As a family descended from the proud Border Reiver and Riding Families of the West March, we are known for our honesty and integrity and most importantly, also for loyalty and respect amongst ourselves as a clan and family.
Sadly, as we continue with due process to have a Chief of our Name confirmed by the Lyon, some of our time is spent on discounting false claims.
The question we had recently posed to us was; Has Carruthers, or in this instance Carothers to the exclusion of Carruthers, been recently added onto a ‘Nobility Roll’, by the College of Arms, London, England, as is claimed by some?
Following on from last weeks blog on the College of Arms, and after some research, based on advice given, we have produced from the College of Arms themselves; how to be included on the ‘Roll of Peerage, which we assume is what they mean by a Nobility Roll, who is on it (by link) and why.
Sadly, based on our research there are no Carruthers, Carothers or any other derivation of our name mentioned or listed on the Roll of Peerage, which is total in its listings nor are there any in process.
Royal Warrant: Roll of the Peerage?
On 1 June 2004 a Royal Warrant required the creation and maintenance of a new Roll of the Peerage by the then Secretary of State for Constitutional Affairs. The Warrant imposed the duty of creasting and maintaining the Roll on the Secretary of State for Constitutional Affairs Acting in consultation with the Garter Principal, King off Arms and the Lord Lyon, King of Arms. This includes anyone succeeding to a title in the peerages of England, Scotland, Great Britain or the United Kingdom and proving succession of the same, (irrelevant of country of residence).
After the closure of the Office of Constitutional Affairs, the responsibility for this now rests with the Lord Chancellor and Secretary of State for Justice.
The need for this arose out of the changes to the composition of the House of Lords as a result of the House of Lords Act 1999. Up to that time, all Peers who proved succession, with the exception of Irish creations, received a Writ of Summons to Parliament. These successions were recorded in a register of The Lords Spiritual and Temporal, maintained by the Clerk of the Parliaments.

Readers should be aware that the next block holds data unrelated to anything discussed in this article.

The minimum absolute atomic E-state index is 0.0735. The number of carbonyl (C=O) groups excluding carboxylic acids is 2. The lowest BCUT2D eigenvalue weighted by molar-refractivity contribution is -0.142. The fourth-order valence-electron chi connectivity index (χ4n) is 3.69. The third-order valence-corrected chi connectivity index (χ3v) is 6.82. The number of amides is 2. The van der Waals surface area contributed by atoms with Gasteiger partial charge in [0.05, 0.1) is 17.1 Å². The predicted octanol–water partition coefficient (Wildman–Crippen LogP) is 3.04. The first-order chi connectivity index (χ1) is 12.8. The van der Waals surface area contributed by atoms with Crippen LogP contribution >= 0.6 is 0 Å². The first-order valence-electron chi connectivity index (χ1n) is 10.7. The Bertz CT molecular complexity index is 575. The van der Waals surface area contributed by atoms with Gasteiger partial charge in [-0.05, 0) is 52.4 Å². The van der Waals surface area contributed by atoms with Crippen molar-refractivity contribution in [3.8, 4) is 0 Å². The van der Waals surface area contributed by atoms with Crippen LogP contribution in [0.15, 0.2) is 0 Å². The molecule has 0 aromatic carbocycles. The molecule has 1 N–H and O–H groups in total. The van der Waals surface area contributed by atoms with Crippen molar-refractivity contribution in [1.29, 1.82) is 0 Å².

Since the implementation of the House of Lords Act, a list of members of the House of Lords including the 92 excepted hereditary peers, and a register of hereditary peers who wish to stand in any by-election, have been maintained by the Clerk of the Parliaments; peers not falling into any of these categories cannot be entered into it. The present Roll was therefore instituted to record the names of all those holding peerages, whether or not also enrolled in the register of the Clerk of the Parliaments.
Under the terms of the Royal Warrant of 1 June 2004 any person who succeeds to a Peerage must prove his or her succession and be placed on the Roll, otherwise that person may not be legally recognised as a Peer in official documents.
What is recorded in the Roll of the Peerage?
The Roll of the Peerage is an officially compiled and maintained list, intended to contain the names of all living peers. Peers are enrolled in it in the following circumstances:
- Hereditary Peers who have proved succession in accordance with the terms of the 2004 Royal Warrant.
- Hereditary Peers who up to 1999 received a Writ of Summons.
- Hereditary Peers who from 1999 have proved their succession in order to be eligible either for election to a vacant seat amongst the remaining 92 hereditary peers in a House of Lords ‘by-election’, or to vote in such a by-election.
- Life Peers.
The Roll comprises all those Peers who have proved succession to an English, Scottish, Irish, Great Britain or United Kingdom Peerage. In some cases the Peer’s name appears against his junior title; it may then be cross-referenced elsewhere in the Roll, if the Peer is customarily styled in a different or senior title. This arises for example where succession has been proved in a junior title for the purposes of sitting in the House of Lords.
Each entry on the Roll is headed with the style of the dignity (the nomen dignitatis), e.g. ‘Abercorn’; with the body of the entry showing:
- whether the dignity is hereditary or for life.
- the class or rank of dignity, i.e. duke/duchess, marquess/marchioness, earl/countess, viscount/viscountess or baron/baroness, (lord/lady in the case of some Scottish titles).
- the Peerage within which dignity was created, i.e. the Peerage of England, Scotland, Ireland, Great Britain or the United Kingdom.